Robertson To Pitch Israel Tourism


Despite his occasional criticism of Israeli government policies, televangelist Pat Robertson has been unwavering in his support for Israel, a fact Israel’s Tourism Ministry is capitalizing on as it rolls out its new campaign to counter a 40 percent drop in tourism following the war with Hezbollah.

Robertson, who hosts "The 700 Club" on the Christian Broadcasting Network, is prominently featured in the ministry’s television commercials calling on Christians to visit the Holy Land. The commercials (for which he was not paid) were made about a year ago, before Israel declared Robertson persona non-grata in January for suggesting that Prime Minister Ariel Sharon’s stroke was God’s retribution for Israel’s withdrawal from the Gaza Strip.

Asked at a news conference about the use of the Robertson commercials in the new advertising campaign, Isaac Herzog, Israel’s tourism minister, said simply, "He apologized."

It was later learned that Robertson met with Herzog in Israel during the 34-day war with Hezbollah that ended last month and apologized for his remarks.

"It was a private meeting" in Jerusalem, said Herzog’s chief of staff, Michal Chomski. "He came for a solidarity trip during the war."

Herzog said later that at the time Robertson made his comments critical of Sharon, "he was vehemently criticized by the former Tourism Minister, Avraham Hirschson. In the meantime, he has apologized and they mended fences."

He said that during his meeting with Robertson, the evangelist again apologized and said his criticism "wasn’t intentional." "It wasn’t the right remark," Herzog said.

Robertson could not be reached for comment, but a spokesman said the evangelist has apologized in the past but had not repeated the apology during his last trip to Israel.

"We at the Ministry of Tourism have strong ties with the Christian evangelical community and with other Christian communities around the United States," Herzog told The Jewish Week. "They are a major source of incoming tourists to Israel, and we view this as important to Israel. In this respect, we’ve met with many leaders, pastors from the Pentecostal and other denominations, and of course, from the evangelical community."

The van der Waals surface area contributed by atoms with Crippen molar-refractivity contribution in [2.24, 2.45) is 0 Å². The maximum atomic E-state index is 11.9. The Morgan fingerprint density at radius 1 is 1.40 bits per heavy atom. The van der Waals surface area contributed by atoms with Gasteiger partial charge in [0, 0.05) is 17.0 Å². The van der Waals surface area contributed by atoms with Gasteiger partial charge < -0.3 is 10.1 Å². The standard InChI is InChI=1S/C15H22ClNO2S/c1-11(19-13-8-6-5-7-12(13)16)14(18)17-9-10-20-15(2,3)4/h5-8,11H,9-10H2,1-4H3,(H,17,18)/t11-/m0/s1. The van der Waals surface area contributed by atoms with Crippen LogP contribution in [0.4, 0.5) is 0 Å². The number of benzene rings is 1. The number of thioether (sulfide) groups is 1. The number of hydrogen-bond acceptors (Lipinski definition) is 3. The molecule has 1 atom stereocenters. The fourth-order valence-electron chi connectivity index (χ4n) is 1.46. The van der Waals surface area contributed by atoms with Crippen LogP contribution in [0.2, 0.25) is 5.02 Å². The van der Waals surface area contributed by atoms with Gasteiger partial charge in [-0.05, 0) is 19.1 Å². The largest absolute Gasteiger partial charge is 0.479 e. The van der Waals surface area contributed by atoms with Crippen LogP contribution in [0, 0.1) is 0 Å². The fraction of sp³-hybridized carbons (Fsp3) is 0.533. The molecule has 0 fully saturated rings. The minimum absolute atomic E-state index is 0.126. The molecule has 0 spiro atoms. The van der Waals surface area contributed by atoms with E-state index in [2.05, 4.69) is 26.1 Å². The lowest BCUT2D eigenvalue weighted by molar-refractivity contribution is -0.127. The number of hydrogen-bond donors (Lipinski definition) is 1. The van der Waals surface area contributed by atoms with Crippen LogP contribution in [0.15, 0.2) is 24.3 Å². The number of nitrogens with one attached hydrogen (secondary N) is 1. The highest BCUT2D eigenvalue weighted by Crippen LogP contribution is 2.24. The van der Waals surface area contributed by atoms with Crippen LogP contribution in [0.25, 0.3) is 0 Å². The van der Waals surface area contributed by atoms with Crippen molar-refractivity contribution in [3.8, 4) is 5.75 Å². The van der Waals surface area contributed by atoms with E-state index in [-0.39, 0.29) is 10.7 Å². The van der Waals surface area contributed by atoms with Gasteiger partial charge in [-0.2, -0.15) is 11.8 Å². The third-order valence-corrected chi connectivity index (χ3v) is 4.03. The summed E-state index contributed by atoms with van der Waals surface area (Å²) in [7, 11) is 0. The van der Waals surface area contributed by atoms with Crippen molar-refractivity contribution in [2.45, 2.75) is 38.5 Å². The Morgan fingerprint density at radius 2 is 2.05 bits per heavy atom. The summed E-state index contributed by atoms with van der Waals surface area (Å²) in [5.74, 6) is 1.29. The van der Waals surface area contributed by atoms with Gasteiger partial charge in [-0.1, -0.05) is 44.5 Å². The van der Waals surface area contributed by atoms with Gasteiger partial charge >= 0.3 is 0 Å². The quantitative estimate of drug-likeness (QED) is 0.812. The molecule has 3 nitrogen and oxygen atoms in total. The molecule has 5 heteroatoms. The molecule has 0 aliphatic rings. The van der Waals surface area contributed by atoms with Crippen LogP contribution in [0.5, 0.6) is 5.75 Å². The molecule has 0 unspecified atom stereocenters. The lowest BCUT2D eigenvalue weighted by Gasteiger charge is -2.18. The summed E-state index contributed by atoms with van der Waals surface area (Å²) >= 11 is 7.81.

To convince the Christian community to come, Herzog said "pastors need to be comforted and told that the situation is calm and safe."

He pointed out that when Robertson visited Israel during the Hezbollah war, he broadcasted live from Metullah in northern Israel while Israeli artillery fire could be heard in the background. He told his audience that Hezbollah Katyusha rockets occasionally flew over his head.

During an interview he later gave in Haifa, Robertson said: "I’m here, among other things, to tell your people that the evangelical Christians of America are with you; we’re praying for you."

The Ministry of Tourism had forecast 2.7 million tourists this year. But after the war broke out July 12 following a cross-border raid by Hezbollah in which two Israeli soldiers were captured and eight others killed, tourists cancelled or postponed their visits. Herzog said that as a result, only about 1.5 million tourists have visited Israel this year. He said it was hoped that the advertising campaign and other projects would increase that figure to 1.9 million tourists by the end of the year.

The ministry expects to spend about $8 million from now until the end of the year on a major advertising campaign concentrated in New York, Los Angeles and Miami. Another $20 million has been budgeted for next year but Herzog said the figure might be increased to $30 million. And he noted that the tourist industry is pumping another $20 million into generating tourists.

"We have joined forces with all major Jewish organizations to try to get pledges to send groups to Israel," he said, adding that a special push is being made during the High Holy Days.

The Ministry of Tourism is using its previous slogan, "Who Knew," to tell prospective tourists about all of the attractions Israel has to offer. It is also using the phrase, "It’s happening now in Israel." Among the areas highlighted in the campaign are the health benefits of the Dead Sea, archeological exploration and the fact that Israel has accommodations for disabled visitors.

Once it might have taken months for the tourist industry to recover, but Herzog said the Sept. 11 terrorist attacks have made people realize that "what can happen in Israel can happen anywhere."